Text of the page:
Navigation and AJAX

Since 0.8.0 Most JSF applications benefit tremendously from AJAX. This includes navigation between different JSF views of your application. If done consequently, your BootsFaces looks and feels almost like a single page application (SPA) build on, say, AngularJS. See the demo below to convince yourself.

However, there are two surprises and a bug.

That's the start.xhtml.

Resource loading

BootsFaces tries to keep the memory footprint as low as possible. Among other things, this means that it only loads the CSS and JavaScript code required by the current JSF page. If you use AJAX to replace parts of your page, BootsFaces doesn't check if it has to load additional CSS or JavaScript files. This results in pages containing incomplete components.

You can force BootsFaces to pre-load the required files by adding those components to the first page. Obviously, you don't have to render these components, so you set rendered="false":

Templates

Most JSF developers are used to use templates to embed their payload pages into a common application framework. For example, this showcase uses a template page to provide the main menu and the footer of each page.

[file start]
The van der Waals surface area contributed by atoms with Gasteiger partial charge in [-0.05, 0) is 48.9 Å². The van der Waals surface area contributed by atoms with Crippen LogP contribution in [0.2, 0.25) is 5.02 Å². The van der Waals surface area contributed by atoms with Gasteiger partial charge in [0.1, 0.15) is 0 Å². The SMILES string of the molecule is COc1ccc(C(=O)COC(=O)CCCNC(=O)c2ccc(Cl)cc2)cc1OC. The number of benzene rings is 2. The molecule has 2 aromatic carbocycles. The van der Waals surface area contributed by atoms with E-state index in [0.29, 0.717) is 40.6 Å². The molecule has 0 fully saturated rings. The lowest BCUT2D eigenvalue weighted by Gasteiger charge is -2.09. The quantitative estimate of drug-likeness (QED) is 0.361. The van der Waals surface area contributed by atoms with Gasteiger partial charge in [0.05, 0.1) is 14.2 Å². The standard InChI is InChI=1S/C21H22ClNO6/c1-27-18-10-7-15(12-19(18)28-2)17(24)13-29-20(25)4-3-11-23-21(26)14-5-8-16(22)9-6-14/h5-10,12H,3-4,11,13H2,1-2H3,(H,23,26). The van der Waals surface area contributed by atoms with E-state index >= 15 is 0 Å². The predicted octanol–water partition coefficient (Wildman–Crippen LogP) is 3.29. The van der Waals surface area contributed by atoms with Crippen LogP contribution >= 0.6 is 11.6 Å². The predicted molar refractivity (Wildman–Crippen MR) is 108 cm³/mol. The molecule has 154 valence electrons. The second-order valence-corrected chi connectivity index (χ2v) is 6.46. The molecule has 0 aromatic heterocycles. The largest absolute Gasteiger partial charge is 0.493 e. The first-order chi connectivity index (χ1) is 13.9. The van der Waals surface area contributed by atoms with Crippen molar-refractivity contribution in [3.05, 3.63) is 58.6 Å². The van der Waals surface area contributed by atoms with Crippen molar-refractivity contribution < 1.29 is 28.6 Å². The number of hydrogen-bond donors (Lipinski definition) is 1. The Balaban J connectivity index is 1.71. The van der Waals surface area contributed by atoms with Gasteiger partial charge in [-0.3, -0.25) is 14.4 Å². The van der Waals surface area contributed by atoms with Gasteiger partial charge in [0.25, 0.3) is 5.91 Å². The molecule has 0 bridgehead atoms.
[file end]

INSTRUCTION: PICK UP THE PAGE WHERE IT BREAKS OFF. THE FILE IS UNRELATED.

As is turns out, it's better to think the other way round to make the most of AJAX. Funny thing is that's the traditional way of thinking. Instead of embedding your page into a common template, you take the common template and include the individual page in it. That's best accomplished by using <ui:include /> with an EL expression pointing to the current payload page. The demo below shows the idea.

That's the start.xhtml.

JavaScript memory leak

Many components of BootsFaces are jQuery components that should be removed when their HTML tags are removed by an AJAX request. We've already started to investigate the topic (see Bug #220) of our bug tracker). However, the memory leak should be small. Chances are your application has been closed by the user long before the memory leak starts too slow things down.